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Everyone is talking about ransomware now that the WannaCrypt has spread like crazy across the world. These nasty viruses target your documents and precious files including Microsoft Office files and Windows backups.
This is a little embarrassing for us because Office-Watch.com has just released a new book that’s suddenly become very topical. Everyday BACKUPS – protecting your documents, photos and personal info has a section on ransomware, written before the latest news broke.
Ransomware has been around for a few years, it’s nothing new. The latest attack has been very good at infecting vulnerable computers.
The attack will scan all your drives and network shares looking for documents, pictures, videos and other data files. It encrypts all those target files so you can’t read, let alone edit them. You see a message telling you to pay a ransom for the password to unlock the files.
Cloud storage files can also be attacked if synced to your local computer (which is what Microsoft encourages customers to do with OneDrive). The virus encrypts the local copy of files which are then automatically synced with the cloud.
If you pay, you might (if you’re lucky) get a working password to unlock your files. In many cases you don’t.
The exact files targeted varies but Office documents (old and new formats), PDF, RTF, ZIP and RAR files are definitely included. Ransomware uses the file extensions (.doc .docx etc.) to identify files to lockup.
Before we get into more detail, here’s the important thing you need to know about updating any machines with Windows.
Back in March, Microsoft released updates for Windows to block the vulnerability used by the latest ransomware including WannaCrypt. Redmond could have done this a lot sooner if agencies in the US government had acted ethically, see below.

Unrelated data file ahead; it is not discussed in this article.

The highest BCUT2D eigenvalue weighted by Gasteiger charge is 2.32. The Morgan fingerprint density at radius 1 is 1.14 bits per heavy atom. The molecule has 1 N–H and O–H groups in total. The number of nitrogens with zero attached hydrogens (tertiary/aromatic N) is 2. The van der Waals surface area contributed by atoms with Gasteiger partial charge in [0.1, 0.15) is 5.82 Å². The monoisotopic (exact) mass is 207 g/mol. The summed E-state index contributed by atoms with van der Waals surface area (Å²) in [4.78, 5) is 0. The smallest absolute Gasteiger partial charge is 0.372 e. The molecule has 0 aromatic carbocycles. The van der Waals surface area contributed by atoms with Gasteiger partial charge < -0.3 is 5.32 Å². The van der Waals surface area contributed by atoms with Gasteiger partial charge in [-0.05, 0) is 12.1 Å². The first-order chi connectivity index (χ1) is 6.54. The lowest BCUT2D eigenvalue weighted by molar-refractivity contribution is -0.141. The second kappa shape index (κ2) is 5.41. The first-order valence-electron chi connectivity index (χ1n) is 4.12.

For recent versions of Windows (Windows 10, 8.1, 8, 7 and Vista plus Server 2016, 2012 and 2008) just run Windows Update to get the update. Most likely the patch has been installed already, sometime over the last two months.
For this one time, Microsoft has gone further and released patches for earlier Windows versions that normally don’t get updated. Go to the Update Catalog to find patches for Windows XP and Windows Server 2003 plus the recent Windows listed above (if you have some special need to individually patch a machine that’s not auto-updated).
WannaCrypt isn’t a single virus. It’s a broad name for a wide range of variations on the same virus. The emails used to spread the virus, the exact files targeted and how to disable it changes with new variations appearing regularly.
For example, you’ve probably seen the story of the clever guy to bought a specific domain name which disabled the first WannaCrypt attack. The worked because the virus had an in-built ‘kill switch’. The virus checked for the presence of a certain web site, if it exists, the virus shuts down.
That doesn’t mean the WannaCrypt problem is over (we wish). It just meant that specific variation of the ransomware would not attack. Already encrypted computers still had a big problem and there’s many other WannaCrypt variations out there which use different domains or have no kill switch at all.
What you must do
All the usual suggestions for protecting yourself against virus attacks apply.
- Make sure your anti-virus software is up to date. For most people that means Windows Defender in Windows.
- Makers of other anti-virus software will take the opportunity to sell their wares, but there’s no need to spend more money. Windows Defender (supplied with Windows) is a perfectly good anti-virus program.
- Microsoft has released patches to protect against WannaCrypt, see above.
- Beware of email attachments and web links from unknown sources
- This is the standard advice but Office-Watch.com doesn’t think it goes far enough.
- Beware unexpected files, attachments or web links from people you know.
- Viruses can spoof real people/email addresses in their messages. The fact that you know someone isn’t a complete guarantee.